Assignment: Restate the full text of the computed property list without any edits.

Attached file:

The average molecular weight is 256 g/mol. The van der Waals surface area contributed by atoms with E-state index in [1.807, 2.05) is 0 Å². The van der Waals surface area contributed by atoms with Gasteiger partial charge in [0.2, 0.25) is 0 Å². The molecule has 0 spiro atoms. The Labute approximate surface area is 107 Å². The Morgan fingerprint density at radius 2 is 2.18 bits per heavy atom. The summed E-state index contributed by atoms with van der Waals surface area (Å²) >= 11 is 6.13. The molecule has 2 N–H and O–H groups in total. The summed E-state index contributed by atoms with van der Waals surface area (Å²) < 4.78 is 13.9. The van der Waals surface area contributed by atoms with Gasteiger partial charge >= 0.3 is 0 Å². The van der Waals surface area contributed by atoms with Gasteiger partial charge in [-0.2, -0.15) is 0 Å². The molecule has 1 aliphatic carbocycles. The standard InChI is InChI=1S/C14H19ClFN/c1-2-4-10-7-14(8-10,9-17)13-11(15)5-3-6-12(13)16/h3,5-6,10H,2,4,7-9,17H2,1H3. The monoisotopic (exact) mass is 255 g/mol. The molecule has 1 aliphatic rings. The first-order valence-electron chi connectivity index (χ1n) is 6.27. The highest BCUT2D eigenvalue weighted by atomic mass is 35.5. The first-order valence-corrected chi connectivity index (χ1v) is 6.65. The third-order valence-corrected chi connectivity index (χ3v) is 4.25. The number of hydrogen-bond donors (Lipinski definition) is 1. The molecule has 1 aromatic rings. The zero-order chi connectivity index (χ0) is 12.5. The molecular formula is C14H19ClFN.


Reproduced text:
The average molecular weight is 256 g/mol. The van der Waals surface area contributed by atoms with E-state index in [1.807, 2.05) is 0 Å². The van der Waals surface area contributed by atoms with Gasteiger partial charge in [0.2, 0.25) is 0 Å². The molecule has 0 spiro atoms. The Labute approximate surface area is 107 Å². The Morgan fingerprint density at radius 2 is 2.18 bits per heavy atom. The summed E-state index contributed by atoms with van der Waals surface area (Å²) >= 11 is 6.13. The molecule has 2 N–H and O–H groups in total. The summed E-state index contributed by atoms with van der Waals surface area (Å²) < 4.78 is 13.9. The van der Waals surface area contributed by atoms with Gasteiger partial charge >= 0.3 is 0 Å². The van der Waals surface area contributed by atoms with Gasteiger partial charge in [-0.2, -0.15) is 0 Å². The molecule has 1 aliphatic carbocycles. The standard InChI is InChI=1S/C14H19ClFN/c1-2-4-10-7-14(8-10,9-17)13-11(15)5-3-6-12(13)16/h3,5-6,10H,2,4,7-9,17H2,1H3. The monoisotopic (exact) mass is 255 g/mol. The molecule has 1 aliphatic rings. The first-order valence-electron chi connectivity index (χ1n) is 6.27. The highest BCUT2D eigenvalue weighted by atomic mass is 35.5. The first-order valence-corrected chi connectivity index (χ1v) is 6.65. The third-order valence-corrected chi connectivity index (χ3v) is 4.25. The number of hydrogen-bond donors (Lipinski definition) is 1. The molecule has 1 aromatic rings. The zero-order chi connectivity index (χ0) is 12.5. The molecular formula is C14H19ClFN.